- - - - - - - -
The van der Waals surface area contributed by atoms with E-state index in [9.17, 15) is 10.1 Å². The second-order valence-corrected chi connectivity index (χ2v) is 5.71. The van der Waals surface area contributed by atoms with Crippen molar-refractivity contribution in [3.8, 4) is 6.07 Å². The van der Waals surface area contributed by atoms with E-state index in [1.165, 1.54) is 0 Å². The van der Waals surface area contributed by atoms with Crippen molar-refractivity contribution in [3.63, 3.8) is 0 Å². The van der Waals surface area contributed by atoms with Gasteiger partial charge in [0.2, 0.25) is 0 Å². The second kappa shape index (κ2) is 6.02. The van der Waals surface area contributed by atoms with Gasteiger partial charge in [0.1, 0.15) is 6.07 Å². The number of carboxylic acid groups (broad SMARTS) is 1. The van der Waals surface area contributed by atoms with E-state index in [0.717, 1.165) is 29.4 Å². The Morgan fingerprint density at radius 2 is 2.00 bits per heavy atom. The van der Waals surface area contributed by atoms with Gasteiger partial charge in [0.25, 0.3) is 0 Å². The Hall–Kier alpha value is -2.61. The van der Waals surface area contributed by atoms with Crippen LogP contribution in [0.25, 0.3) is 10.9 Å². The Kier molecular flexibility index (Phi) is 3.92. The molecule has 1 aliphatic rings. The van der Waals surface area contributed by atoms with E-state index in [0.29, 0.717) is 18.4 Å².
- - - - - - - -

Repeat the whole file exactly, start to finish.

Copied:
The van der Waals surface area contributed by atoms with E-state index in [9.17, 15) is 10.1 Å². The second-order valence-corrected chi connectivity index (χ2v) is 5.71. The van der Waals surface area contributed by atoms with Crippen molar-refractivity contribution in [3.8, 4) is 6.07 Å². The van der Waals surface area contributed by atoms with E-state index in [1.165, 1.54) is 0 Å². The van der Waals surface area contributed by atoms with Crippen molar-refractivity contribution in [3.63, 3.8) is 0 Å². The van der Waals surface area contributed by atoms with Gasteiger partial charge in [0.2, 0.25) is 0 Å². The second kappa shape index (κ2) is 6.02. The van der Waals surface area contributed by atoms with Gasteiger partial charge in [0.1, 0.15) is 6.07 Å². The number of carboxylic acid groups (broad SMARTS) is 1. The van der Waals surface area contributed by atoms with E-state index in [0.717, 1.165) is 29.4 Å². The Morgan fingerprint density at radius 2 is 2.00 bits per heavy atom. The van der Waals surface area contributed by atoms with Gasteiger partial charge in [0.25, 0.3) is 0 Å². The Hall–Kier alpha value is -2.61. The van der Waals surface area contributed by atoms with Crippen LogP contribution in [0.25, 0.3) is 10.9 Å². The Kier molecular flexibility index (Phi) is 3.92. The molecule has 1 aliphatic rings. The van der Waals surface area contributed by atoms with E-state index in [0.29, 0.717) is 18.4 Å².